(500 * .4929) - (7.05 * .5071) = 242.874945
In other words, your initial $500 bet has a positive expectation of $242.87, which essentially means that you are playing at a 48.574% advantage.
How this relates to Free Play is that, with most Loss Rebates, you're not going to be able to play Bubble Craps. Generally speaking, you might be required to play a Video Poker game, or in some cases, you might be relegated to playing Slots or Video Keno. While it is still the best strategy (well, second-best, but I can't discuss the best) to bet as much as possible, most people are not going to have the testicular fortitude to do that. In those cases, they will still enjoy getting any lost monies back in the form of Free Play, but as an added benefit, since they are only effectively risking a small fraction of what they are initially losing, they will also have the ability to perhaps generate more coin-in than they otherwise would. As a result, they are going to get stronger Free Play offers than they otherwise might in the event that they do win.
Spin to Win
With respect to other types of Promotions, it is generally going to be fairly obvious when you should opt to use your Free Play in a casino. Spin to Win promotions (generally for earning x number of Slot Points in one day) are obviously a useful tool to combine with a day that you are going to be using Free Play anyway in the event that this is a casino in which you intend to continue being a player. If not, then it really doesn't matter much.
Imagine that you usually put through $2,000 worth of action in a given visit on Video Poker and the best available game is 9/5 Jacks or Better which has an Expected Return of 98.45%: Your Expected Loss on that game is $31, however, if you receive offers of $30 Free Play for each time that you are visiting, based on that action, then your effective Expected Loss is only $1.00.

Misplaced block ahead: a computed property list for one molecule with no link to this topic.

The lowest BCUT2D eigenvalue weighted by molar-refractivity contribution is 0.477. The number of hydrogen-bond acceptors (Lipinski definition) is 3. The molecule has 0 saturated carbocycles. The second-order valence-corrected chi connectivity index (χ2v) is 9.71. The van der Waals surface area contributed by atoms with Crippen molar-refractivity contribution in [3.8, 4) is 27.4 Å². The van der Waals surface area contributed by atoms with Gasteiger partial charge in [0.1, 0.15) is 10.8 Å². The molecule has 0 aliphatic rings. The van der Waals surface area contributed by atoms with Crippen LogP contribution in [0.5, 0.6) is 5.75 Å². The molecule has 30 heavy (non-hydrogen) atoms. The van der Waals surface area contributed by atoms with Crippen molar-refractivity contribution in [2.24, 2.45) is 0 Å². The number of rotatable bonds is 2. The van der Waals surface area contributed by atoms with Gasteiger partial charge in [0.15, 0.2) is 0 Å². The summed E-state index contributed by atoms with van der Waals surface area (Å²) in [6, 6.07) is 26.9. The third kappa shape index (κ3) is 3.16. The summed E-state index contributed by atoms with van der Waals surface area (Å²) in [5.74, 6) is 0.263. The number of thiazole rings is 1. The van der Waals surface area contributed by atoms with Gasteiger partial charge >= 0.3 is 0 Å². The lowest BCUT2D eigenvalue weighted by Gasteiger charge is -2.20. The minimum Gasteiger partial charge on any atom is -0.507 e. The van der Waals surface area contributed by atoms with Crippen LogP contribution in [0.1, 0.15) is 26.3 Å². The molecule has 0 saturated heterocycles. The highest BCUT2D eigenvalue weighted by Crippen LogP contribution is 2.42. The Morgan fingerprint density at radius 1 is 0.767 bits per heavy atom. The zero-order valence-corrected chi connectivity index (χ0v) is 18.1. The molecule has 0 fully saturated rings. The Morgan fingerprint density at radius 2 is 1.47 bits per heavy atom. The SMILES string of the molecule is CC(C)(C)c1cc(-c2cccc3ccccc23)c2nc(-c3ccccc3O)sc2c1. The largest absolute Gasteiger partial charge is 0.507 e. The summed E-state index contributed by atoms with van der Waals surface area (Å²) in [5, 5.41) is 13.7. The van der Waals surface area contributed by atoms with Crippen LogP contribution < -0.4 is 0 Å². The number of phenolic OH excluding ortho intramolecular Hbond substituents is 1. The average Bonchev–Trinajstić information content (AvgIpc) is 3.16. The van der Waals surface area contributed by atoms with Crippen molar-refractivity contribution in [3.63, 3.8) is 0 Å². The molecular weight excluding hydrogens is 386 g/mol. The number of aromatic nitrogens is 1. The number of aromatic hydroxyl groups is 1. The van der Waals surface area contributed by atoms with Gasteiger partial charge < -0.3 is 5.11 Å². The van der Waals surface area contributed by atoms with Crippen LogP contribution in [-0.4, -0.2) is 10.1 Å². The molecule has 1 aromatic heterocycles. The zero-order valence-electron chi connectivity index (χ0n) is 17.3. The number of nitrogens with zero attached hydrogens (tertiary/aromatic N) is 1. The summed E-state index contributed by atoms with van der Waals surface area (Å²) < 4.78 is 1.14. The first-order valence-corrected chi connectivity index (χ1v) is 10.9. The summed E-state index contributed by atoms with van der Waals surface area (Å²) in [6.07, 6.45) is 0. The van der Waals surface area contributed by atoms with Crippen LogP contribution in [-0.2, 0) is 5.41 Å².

If your casino has something as simple as a relatively harmless Spin & Win Promotion for which the $2,000 coin-in would result in you getting the requisite amount of slot points to play the promotion, even if the guaranteed minimum win is as low as $5.00, you will be playing the Jacks or Better game with some sort of advantage that day. In most cases, there will be a better promotion of which you can take advantage, but this gives you a general idea of how to approach the question.
Ultimately, the Optimal use of Free Play is going to come down to what your goals are at a particular casino, and perhaps most importantly, whether or not it is a place that you intend to continue playing. If it is your, "Home," casino, for example, then it is generally a bad idea to go in and use your Free Play then leave without playing anything else as such action reduces your average daily theoretical loss (ADT) which is a metric by which Free Play offers are generally determined. Even one such incident can sufficiently reduce your theoretical to such an extent that you end up in a lower category.